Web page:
(567f) Phosphate-Functionalized Membranes for the Selective Sequestration of Uranium from Seawater | AIChE

(567f) Phosphate-Functionalized Membranes for the Selective Sequestration of Uranium from Seawater


Suresh, P. - Presenter, Case Western Reserve University
Duval, C., Case Western Reserve University

membranes for the selective sequestration of uranium from seawater

Suresh, Christine E. Duval

of Chemical and Biomolecular Engineering, Case Western Reserve University,
Cleveland OH

Increasing global energy demand
and diminishing fossil-fuel resources have led to the exploration of
alternative energy sources. In spite of research advances in renewable energy
sources such as wind, tidal and solar, nuclear energy has captured extensive
attention due to its economic viability and absence of CO2
emissions. For a sustainable development of nuclear energy, the availability
and accessibility of uranium, the most prevalent nuclear fuel, is vital. Since
terrestrial ores of uranium are limited, there is an interest to sequester some
of the 4.5 billion tons of uranium that exists in seawater. Use of traditional
adsorbents to recover U(VI) from seawater is a challenge because of uranium’s
low concentration (~3.3ppb) and the presence of numerous competing ions.
Amidoxime-based (PAO) sorbents have been extensively studied for this purpose
due to their fast kinetics, high capacity and facile synthesis; however, they
lack uranium selectivity. In fact, when placed in seawater, PAO sorbents bind
greater quantities of magnesium, calcium and vanadium than uranium. One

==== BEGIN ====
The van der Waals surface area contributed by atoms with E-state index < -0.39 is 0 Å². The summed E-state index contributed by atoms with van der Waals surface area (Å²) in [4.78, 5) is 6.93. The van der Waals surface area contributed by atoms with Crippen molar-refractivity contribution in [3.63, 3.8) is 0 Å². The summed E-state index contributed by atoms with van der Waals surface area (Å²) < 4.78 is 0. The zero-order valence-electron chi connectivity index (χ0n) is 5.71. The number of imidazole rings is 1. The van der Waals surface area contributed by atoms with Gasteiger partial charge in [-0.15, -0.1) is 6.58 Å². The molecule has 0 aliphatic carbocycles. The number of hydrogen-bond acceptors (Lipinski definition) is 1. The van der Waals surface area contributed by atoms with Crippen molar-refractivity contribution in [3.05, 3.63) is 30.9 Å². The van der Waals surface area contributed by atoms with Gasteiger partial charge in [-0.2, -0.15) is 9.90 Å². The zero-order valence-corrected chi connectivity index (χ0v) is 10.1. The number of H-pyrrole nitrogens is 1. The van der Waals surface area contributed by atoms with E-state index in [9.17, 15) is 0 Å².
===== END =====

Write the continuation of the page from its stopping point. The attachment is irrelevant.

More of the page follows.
strategy to improve sorbent capacity is to develop sorbents with high uranium
selectivity. Among the various functional groups, phosphate groups have
attracted increased attention due to their stability, irradiation resistance,
and high complexation stability.

In this work, we present
phosphate-functionalized ultrafiltration membranes that selectively adsorb
uranium from seawater. Membranes were prepared by grafting ethylene glycol
methacrylate phosphate (EGMP) from the surface of polyethersulfone (PES)
membranes by UV-initiated graft polymerization. The surface morphology of the
membranes was studied by scanning electron microscopy before and after
grafting. The presence of phosphate functional groups on the membrane was
supported by Fourier transform infrared spectroscopy (FTIR). The degree of
grafting (DoG) and the number of acidic sites were quantified by acid-base
titrations. Grafting conditions were optimized by evaluating the effect of
multiple solvents on the DoG. Grafted membranes were characterized in terms of
water uptake as well as uranium capacity and selectivity in seawater
conditions. Membrane stability and reuse is demonstrated through uranium
desorption cycles.  This work demonstrates the importance of employing
selective chemistries for the trace-level concentration of analytes in the